I don't think the question should be unstructured vs. unstructured data. It's more about performance for large quantities of data. I have some experience trying to make a SQL database into a non-structured data store. In my case, I had a bunch of dynamic (JSON) objects that needed to go into a table. I was using SQL because the objects were related to one another through parent-child relationships (i.e. a self-join). It worked fine for a test data set of about 5,000 objects.
HOWEVER, my production database contains about 3gb worth of data (about 1 million objects, give or take). I spent weeks building and optimizing my sql joins and queries. I was able to achieve a maximum performance of about 10ms to return a few nodes from a selected spot in the tree. Then, I ran into strange query performance issues that could only be solved by re-structuring the indices and/or dropping and re-creating the stored procedures. I was spending as much time maintaining the damn SQL database as I was coding the rest of my application. Not good. (Oh, and I should mention that I have about 3 years of hands-on DBA experience with SQL server, so I am by no means new to the game).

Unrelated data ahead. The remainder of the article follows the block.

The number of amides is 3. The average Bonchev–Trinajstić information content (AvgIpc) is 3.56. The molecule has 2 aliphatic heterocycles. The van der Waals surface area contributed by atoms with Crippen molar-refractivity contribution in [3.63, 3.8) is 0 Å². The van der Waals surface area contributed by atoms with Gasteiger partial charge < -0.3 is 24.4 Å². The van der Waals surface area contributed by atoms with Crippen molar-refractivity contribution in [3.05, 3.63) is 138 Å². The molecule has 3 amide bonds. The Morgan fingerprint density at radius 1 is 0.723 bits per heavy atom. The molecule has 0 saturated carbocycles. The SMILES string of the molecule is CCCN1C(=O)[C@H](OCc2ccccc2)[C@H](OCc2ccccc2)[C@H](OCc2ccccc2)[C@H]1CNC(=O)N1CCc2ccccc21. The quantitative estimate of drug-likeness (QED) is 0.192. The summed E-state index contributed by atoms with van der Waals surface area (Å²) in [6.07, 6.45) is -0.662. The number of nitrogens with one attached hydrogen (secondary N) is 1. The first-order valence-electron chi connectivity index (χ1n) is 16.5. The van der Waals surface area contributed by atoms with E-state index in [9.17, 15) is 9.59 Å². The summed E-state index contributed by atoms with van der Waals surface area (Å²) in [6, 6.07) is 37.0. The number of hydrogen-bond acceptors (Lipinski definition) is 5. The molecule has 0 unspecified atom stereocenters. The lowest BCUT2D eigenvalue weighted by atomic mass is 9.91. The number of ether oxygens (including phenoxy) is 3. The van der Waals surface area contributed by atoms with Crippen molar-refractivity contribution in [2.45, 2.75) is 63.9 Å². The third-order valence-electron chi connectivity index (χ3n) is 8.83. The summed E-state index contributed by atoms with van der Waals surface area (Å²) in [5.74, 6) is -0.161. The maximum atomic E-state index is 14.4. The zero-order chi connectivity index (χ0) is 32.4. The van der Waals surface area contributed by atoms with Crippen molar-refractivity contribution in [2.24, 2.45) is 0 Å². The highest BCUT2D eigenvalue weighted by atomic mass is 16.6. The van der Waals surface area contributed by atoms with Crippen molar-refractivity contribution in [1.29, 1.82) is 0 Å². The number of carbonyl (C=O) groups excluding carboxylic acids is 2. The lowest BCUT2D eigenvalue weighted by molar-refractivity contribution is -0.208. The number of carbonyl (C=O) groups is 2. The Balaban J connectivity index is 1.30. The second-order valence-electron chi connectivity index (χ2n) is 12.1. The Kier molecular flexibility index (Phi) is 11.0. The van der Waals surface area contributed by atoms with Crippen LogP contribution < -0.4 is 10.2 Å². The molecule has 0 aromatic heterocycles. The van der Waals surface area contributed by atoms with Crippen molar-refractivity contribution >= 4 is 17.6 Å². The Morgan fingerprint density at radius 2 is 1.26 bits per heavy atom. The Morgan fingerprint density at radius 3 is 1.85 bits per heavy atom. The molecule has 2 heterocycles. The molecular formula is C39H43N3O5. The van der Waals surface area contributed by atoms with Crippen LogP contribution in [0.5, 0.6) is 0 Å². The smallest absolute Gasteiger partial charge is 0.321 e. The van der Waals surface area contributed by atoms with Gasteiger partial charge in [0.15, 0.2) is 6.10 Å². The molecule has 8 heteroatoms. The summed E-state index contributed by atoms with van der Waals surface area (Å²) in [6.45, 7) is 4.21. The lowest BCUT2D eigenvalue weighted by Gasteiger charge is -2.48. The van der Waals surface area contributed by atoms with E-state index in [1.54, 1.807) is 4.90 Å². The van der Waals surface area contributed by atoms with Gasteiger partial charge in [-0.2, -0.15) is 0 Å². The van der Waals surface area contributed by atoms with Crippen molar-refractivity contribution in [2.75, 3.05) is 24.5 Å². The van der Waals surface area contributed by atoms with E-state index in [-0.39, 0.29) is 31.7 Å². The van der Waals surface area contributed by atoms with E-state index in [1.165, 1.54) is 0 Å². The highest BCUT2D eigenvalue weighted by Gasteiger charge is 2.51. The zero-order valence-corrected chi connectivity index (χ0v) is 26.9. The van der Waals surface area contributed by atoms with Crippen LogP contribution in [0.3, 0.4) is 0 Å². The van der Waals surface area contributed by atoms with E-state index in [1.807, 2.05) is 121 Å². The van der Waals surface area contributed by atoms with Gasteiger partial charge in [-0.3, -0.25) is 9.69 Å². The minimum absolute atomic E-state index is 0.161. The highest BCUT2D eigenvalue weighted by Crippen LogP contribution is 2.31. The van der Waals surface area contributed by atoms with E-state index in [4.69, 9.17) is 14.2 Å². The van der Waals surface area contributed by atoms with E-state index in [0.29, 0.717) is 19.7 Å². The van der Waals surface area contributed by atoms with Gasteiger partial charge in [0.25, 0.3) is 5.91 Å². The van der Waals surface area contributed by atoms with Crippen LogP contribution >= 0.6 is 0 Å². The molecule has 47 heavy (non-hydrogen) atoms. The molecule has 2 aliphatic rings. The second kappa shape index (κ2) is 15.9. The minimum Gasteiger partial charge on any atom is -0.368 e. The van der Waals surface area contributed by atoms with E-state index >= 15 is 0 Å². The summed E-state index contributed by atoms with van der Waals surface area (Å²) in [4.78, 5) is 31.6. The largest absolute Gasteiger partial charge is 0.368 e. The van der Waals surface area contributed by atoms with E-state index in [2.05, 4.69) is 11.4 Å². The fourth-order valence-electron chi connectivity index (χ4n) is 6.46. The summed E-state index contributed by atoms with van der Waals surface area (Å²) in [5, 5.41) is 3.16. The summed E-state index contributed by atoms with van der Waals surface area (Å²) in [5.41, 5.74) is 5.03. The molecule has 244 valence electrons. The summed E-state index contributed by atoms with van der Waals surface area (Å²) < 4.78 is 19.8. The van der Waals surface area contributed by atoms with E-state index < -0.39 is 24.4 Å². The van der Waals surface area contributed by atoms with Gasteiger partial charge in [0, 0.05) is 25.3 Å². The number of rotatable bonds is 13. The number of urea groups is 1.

Fast-forward 18 months. I am now using
Couchbase (a popular nosql database). I was able to get the identical functionality from CB by using views and map/reduce. I spent one week getting my CB deployment up and running. Latency on query lookups is sub-millisecond. The end user notices a dramatic increase in performance.
If you have a lot of data, you are going to be hard-pressed to find a situation where SQL will come anywhere near the performance of a nosql database architecture, regardless of how structured or unstructured the data is.